None of these were things I thought I would ever be allowed to do.

Late in the same day that I had passed my private pilot checkride two decades earlier, my primary flight instructor had drilled into my head a series of “never do that” boundaries. “Never fly when storms are even a possibility in the forecast,” my instructor said passionately as he reviewed my fresh temporary airman certificate.

The scud was rather low to the surface for the departure from Triple Tree Aerodrome in Woodruff, South Carolina. CFI Alyssa Cobb guided the author through the decision-making process. Photo by Chris Eads.

“Stay away from Class Bravo. Never fly over a cloud layer. Never fly more than an hour without getting fuel. Never get anywhere near rain. Stay well clear of those mountains over there.”

These were all excellent recommendations for a brand-new private pilot with only 65 hours in my logbook and an insatiable enthusiasm to fly as often as I could. The problem set in years later, when his prohibitions still consistently rattled through my mind, having become by my own choosing a set of sacrosanct limitations to my flying permissions.

Far too many years later, Cobb carried me right across those boundaries in that one trip from Maryland to South Carolina and back. With great excitement, I finally transitioned from that student-pilot era to learn the broader horizons, and learned the right way to do VFR flying in a wide variety of situations.

With camping gear loaded in the Cessna 152, a lot of fun awaits the aviator who sees the potential to fly to far-away grass airfields, great friends, and awesome airplanes at fly-ins like Triple Tree. Photo by Chris Eads.

Many private pilots have not gone—and may never choose to go—any further in their training to achieve either an instrument rating or instrument proficiency. But this does not need to limit their ability to enjoy a wide range of flying activities or even coast-to-coast potential destinations. Far too many VFR pilots are constrained by their lack of experience, skill, and confidence to reach out beyond the 50- or 100-nm range. When they do venture beyond their common experience base, they often struggle to make safe and confident decisions, and at times, may even engage in unsafe or tragic behavior.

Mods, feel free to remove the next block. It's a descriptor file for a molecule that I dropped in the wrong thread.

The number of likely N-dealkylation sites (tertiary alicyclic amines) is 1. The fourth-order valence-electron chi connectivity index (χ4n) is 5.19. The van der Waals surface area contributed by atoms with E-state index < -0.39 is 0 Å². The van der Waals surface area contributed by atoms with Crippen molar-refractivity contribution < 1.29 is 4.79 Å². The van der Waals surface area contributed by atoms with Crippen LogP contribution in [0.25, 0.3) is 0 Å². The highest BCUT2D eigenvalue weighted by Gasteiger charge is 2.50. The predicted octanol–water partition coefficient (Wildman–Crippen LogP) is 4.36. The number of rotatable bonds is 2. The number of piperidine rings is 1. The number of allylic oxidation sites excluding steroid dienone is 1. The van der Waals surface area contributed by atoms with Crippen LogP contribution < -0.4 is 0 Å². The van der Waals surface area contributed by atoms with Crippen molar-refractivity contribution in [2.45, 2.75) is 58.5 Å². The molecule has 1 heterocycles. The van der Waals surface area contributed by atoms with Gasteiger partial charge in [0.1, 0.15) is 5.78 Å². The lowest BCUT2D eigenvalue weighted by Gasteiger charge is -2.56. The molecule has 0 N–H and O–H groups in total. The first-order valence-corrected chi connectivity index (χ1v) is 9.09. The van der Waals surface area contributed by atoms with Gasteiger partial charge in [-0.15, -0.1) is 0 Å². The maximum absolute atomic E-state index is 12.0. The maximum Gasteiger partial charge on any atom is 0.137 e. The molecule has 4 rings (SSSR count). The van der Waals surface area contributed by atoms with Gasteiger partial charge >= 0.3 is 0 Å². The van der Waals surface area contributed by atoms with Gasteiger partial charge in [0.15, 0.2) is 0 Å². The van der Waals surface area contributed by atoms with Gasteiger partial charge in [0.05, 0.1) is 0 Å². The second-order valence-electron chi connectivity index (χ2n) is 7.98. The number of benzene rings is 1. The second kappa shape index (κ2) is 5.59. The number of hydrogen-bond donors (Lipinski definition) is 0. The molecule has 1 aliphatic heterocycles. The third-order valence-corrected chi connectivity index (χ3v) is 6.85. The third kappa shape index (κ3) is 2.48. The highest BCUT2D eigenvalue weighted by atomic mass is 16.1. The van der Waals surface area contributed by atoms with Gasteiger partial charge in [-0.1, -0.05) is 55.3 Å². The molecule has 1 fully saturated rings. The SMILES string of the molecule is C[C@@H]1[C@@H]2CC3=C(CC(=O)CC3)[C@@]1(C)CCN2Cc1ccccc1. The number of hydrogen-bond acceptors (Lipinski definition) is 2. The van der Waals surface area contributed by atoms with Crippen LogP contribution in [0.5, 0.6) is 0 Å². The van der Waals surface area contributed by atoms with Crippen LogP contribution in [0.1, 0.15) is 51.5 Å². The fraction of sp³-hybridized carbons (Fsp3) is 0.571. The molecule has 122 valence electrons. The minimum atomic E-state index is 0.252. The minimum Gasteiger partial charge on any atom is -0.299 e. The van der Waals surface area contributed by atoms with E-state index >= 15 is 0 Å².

In this biweekly series, VFR Unleashed, we want to help you journey into new horizons where your private pilot certificate is not a 100-mile leash bound only to perfect weather and calm winds, and where you can face weather, terrain, air traffic control, and complex decisions with confidence.

The hospitality and environment of the annual Triple Tree Fly-In in Woodruff, South Carolina, is an unmatched experience in aviation. Photo by Chris Eads.
Chris Eads, AOPA Senior Director, Outreach and Events. Photo by Mike Fizer.

Chris Eads

AOPA Senior Director, Outreach and Events
Chris began working for AOPA in 2013, but has been a private pilot and AOPA member since 2001. He flies VFR all over the country both for fun and as a part of his role leading AOPA events and regional fly-ins.
Topics: Travel, US Travel